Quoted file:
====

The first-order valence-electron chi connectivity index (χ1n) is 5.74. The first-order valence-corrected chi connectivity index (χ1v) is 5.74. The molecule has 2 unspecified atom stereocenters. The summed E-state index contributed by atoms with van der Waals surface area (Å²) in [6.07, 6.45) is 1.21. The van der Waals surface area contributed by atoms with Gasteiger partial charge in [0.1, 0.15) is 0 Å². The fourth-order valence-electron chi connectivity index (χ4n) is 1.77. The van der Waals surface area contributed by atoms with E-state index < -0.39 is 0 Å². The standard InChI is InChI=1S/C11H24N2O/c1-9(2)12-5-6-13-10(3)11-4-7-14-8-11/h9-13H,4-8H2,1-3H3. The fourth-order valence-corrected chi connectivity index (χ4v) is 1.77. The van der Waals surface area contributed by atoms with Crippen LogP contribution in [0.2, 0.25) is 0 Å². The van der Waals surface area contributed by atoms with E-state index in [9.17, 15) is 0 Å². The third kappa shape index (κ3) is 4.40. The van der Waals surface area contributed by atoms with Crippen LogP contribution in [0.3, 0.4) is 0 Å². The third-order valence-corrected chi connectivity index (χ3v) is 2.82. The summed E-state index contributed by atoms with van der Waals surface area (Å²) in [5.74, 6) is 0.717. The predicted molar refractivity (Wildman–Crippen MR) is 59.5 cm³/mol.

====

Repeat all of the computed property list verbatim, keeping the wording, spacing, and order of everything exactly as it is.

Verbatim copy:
The first-order valence-electron chi connectivity index (χ1n) is 5.74. The first-order valence-corrected chi connectivity index (χ1v) is 5.74. The molecule has 2 unspecified atom stereocenters. The summed E-state index contributed by atoms with van der Waals surface area (Å²) in [6.07, 6.45) is 1.21. The van der Waals surface area contributed by atoms with Gasteiger partial charge in [0.1, 0.15) is 0 Å². The fourth-order valence-electron chi connectivity index (χ4n) is 1.77. The van der Waals surface area contributed by atoms with E-state index < -0.39 is 0 Å². The standard InChI is InChI=1S/C11H24N2O/c1-9(2)12-5-6-13-10(3)11-4-7-14-8-11/h9-13H,4-8H2,1-3H3. The fourth-order valence-corrected chi connectivity index (χ4v) is 1.77. The van der Waals surface area contributed by atoms with Crippen LogP contribution in [0.2, 0.25) is 0 Å². The van der Waals surface area contributed by atoms with E-state index in [9.17, 15) is 0 Å². The third kappa shape index (κ3) is 4.40. The van der Waals surface area contributed by atoms with Crippen LogP contribution in [0.3, 0.4) is 0 Å². The third-order valence-corrected chi connectivity index (χ3v) is 2.82. The summed E-state index contributed by atoms with van der Waals surface area (Å²) in [5.74, 6) is 0.717. The predicted molar refractivity (Wildman–Crippen MR) is 59.5 cm³/mol.